"Hey, Mom, does this bother you?" Anderson says on stage. "Keep it up, keep it up. All of a sudden, click, click....Geez, is he home today?"

"He was the kind of guy if we'd be out, all 11 of us, out for dinner, and somebody'd be looking at us," Anderson recalls. "All of a sudden my dad thinks that they were looking at him."

"'What's the problem? How would you like me to come over there and kick your ass?' Out of nowhere," Anderson remembers. "And my mom would go, 'Oh my God.'"

Anderson suggests that a lot of people had parents like that.

While flipping through some photos of his parents, Anderson declares that this is the first time he's seen a picture of the two where they looked really happy. "Thank God, they were in love for some time," he says.

Anderson grew up in a housing project in St. Paul, Minn.

Roger Anderson wants his brother Louie to support him, so that he can retire.
Walking into store he used to frequent as a kid, Anderson declares, "There's the old freezer case; that's the absolute old one." He adds, "If my mom was here, she'd make us take this home....One of the kids could sleep in there."

While Anderson might boast, "I could make that into a routine," underneath it all there's a lot of damage. His life story might be considered funny when one first hears it, but there's another way to view it.

"I had to make something good out of it," Anderson says.

In fact, he's making a documentary about his family's difficult past. He's calling it Complicated Laughter. In it, his brothers and sisers share their feelings for Louie Anderson and his money.

"He's brought our family together," Louie's sister Shana says. "I feel like our family has never been together."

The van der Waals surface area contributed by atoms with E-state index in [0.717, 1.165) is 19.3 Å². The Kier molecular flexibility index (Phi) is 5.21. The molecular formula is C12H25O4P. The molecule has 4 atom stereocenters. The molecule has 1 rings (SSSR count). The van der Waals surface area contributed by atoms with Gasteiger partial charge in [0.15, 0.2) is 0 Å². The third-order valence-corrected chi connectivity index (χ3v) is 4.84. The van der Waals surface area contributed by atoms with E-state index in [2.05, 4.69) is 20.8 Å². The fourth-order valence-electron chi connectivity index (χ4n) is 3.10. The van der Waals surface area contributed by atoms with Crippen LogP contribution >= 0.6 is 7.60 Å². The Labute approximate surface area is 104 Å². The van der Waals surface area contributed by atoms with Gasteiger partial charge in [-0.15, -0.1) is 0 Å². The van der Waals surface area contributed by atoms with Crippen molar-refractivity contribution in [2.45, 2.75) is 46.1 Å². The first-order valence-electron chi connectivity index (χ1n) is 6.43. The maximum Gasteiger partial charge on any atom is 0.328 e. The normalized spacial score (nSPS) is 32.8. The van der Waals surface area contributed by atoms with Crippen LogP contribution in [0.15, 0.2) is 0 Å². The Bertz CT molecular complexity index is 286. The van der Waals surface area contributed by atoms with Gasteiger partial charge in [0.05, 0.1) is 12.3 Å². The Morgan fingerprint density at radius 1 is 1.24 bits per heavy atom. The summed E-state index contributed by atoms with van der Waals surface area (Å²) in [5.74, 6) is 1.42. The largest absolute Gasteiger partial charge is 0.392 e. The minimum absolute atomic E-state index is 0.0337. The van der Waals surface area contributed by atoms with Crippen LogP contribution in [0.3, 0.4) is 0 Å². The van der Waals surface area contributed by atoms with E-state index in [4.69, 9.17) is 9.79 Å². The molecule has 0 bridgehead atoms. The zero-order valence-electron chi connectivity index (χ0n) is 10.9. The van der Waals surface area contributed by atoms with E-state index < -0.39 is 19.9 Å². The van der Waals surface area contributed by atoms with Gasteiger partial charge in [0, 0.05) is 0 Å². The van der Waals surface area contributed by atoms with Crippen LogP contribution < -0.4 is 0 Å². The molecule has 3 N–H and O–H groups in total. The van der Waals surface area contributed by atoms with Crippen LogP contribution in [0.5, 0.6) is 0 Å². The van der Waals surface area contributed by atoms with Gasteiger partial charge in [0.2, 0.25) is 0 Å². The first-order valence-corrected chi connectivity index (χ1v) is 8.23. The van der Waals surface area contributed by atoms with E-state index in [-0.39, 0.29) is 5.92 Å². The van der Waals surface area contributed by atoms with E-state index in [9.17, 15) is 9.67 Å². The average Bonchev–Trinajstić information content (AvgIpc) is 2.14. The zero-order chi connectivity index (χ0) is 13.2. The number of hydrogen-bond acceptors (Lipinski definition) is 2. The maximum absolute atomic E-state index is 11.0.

"I have no idea how much he makes. I feel bad he don't tell me," says brother Roger. "I never feel like I'm taking advantage of him as far as I'm concerned....I'd like to retire and have Louie take care of me. That's the way I think; I'm that kind of a person."

Anderson's reaction to such a statement? "I was horrified but then I thought: At least he's honest about it."

"I realized that I would be doing the exact same thing in their position," Anderson says. "You know my brothers and sisters are all wonderful, loving people on their own terms. Why didn't they get this break?"

Complicated Laughter is Anderson's way of dealing with all the years of his troubled family life. But it's also a gift to his family.

"This will be a fabulous thing for them," says Anderson. "They'll know where they came from. They'll know what to do. There'll be a path."

So Anderson, comedian and host of Family Feud, says he's at peace with his own family feud. And the lessons he's learned are really nothing to laugh about.

Declares Anderson on stage: "I would trade everything I have to have had a happier childhood."

This type of lesson he often shares with his audience at the end of a show.

He says he'd give up the fame. "For happiness as a child? In one second," he says.